King’s Landing had been iterated over many episodes of Game of Thrones. There existed a general layout of the main buildings but it wasn’t so fixed in stone as to stifle creative freedom to play around with it.
“Since House of the Dragon take place centuries before Game of Thrones we needed to imagine what it would be like and how it would develop into the cityscape audiences know from GoT.”
In general, the brief was to keep it smaller with the majority of buildings no more than two storeys high. The production team, guided by Martin’s original books, had developed maps and a history and folklore to King’s Landing down to detailing the demographics of which strata of population lived where.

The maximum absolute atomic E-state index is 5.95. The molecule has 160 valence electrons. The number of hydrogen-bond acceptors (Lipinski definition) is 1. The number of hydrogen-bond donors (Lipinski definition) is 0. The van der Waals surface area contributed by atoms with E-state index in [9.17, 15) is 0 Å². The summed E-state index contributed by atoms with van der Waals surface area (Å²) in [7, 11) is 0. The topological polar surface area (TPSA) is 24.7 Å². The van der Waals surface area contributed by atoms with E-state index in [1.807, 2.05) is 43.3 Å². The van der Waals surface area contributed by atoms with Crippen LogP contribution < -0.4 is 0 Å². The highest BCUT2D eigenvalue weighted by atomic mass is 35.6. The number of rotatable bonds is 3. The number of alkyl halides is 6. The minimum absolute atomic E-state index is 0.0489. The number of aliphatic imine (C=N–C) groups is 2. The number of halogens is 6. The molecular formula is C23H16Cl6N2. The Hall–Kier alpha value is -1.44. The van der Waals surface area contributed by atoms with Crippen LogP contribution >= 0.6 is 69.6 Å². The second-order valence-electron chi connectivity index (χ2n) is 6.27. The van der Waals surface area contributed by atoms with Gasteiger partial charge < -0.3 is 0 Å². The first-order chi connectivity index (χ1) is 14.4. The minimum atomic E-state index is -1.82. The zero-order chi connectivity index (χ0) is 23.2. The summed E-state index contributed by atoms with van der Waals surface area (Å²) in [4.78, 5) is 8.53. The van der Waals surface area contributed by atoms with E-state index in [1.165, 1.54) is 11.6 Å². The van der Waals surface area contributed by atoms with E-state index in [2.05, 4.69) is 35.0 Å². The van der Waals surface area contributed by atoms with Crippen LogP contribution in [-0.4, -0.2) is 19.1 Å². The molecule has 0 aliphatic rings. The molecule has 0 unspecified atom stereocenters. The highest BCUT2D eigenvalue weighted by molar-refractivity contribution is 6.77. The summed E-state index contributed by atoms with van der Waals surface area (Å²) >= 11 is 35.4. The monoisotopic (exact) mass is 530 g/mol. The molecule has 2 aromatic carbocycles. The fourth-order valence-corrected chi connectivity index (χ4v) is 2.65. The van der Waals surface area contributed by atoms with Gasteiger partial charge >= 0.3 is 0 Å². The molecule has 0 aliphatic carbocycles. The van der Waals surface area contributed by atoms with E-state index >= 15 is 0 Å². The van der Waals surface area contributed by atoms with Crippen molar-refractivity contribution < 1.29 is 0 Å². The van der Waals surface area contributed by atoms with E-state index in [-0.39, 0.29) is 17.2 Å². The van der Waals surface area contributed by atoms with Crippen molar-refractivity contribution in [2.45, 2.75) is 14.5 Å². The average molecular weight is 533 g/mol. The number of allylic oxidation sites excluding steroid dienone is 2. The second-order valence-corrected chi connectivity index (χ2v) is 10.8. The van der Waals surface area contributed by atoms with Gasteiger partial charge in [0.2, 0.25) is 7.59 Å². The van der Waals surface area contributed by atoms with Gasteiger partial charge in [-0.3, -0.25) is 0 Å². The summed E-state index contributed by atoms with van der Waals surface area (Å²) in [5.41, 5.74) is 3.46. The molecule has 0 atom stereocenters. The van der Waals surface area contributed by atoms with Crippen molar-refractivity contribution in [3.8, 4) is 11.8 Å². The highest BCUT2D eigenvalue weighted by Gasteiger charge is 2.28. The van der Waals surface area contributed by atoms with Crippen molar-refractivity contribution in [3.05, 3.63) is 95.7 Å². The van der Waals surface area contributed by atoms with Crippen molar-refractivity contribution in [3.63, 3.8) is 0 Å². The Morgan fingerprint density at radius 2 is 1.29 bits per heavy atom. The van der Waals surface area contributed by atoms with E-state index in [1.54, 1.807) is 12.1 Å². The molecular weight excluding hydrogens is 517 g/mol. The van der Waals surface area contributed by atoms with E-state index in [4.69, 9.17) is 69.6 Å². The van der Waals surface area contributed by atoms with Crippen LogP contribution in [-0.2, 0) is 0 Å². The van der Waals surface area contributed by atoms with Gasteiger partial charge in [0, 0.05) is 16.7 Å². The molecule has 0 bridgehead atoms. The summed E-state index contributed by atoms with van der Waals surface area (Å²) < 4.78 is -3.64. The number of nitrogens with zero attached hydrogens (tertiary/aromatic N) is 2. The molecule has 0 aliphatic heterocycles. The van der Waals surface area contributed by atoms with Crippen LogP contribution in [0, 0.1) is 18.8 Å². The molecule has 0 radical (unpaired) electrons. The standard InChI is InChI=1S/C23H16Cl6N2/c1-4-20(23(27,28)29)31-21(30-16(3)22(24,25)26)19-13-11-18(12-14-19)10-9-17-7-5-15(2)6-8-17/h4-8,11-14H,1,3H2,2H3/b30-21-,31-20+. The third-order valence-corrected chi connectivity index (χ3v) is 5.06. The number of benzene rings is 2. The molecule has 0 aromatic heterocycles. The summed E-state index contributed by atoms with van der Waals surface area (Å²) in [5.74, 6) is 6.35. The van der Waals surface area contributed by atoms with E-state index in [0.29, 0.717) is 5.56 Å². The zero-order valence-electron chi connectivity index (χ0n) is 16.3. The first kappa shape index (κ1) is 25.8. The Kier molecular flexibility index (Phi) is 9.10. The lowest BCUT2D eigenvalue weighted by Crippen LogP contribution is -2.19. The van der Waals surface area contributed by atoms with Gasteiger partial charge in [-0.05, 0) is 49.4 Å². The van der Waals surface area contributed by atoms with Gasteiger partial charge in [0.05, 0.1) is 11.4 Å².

“Within the exterior city walls would be almost a residential part for people who work for the castle, dragon keepers would have houses around the Dragon pit, and there was an area for the Flea Bottom slum,” Bell says.
From a previz layout of roads Environment Supervisor Matt Dicken developed a procedural model for house placement. “The key buildings had their own bespoke model but for the thousands of houses we built about 30 types with variations in rooms, texture and window placement,” Bell explains. “Matt developed a way of placing these in areas between the roads so it gave you a good idea of how the streets would look at different angles.”
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On first inspection Kings’ Landings’ urban planning seemed a little too organised so they adjusted the modelling to squeeze some houses together as if they’d been more organically and haphazardly built over centuries.
“The idea was that each house only relates to the one next to it. By offsetting them and changing the angles to become more of a living breathing old city.”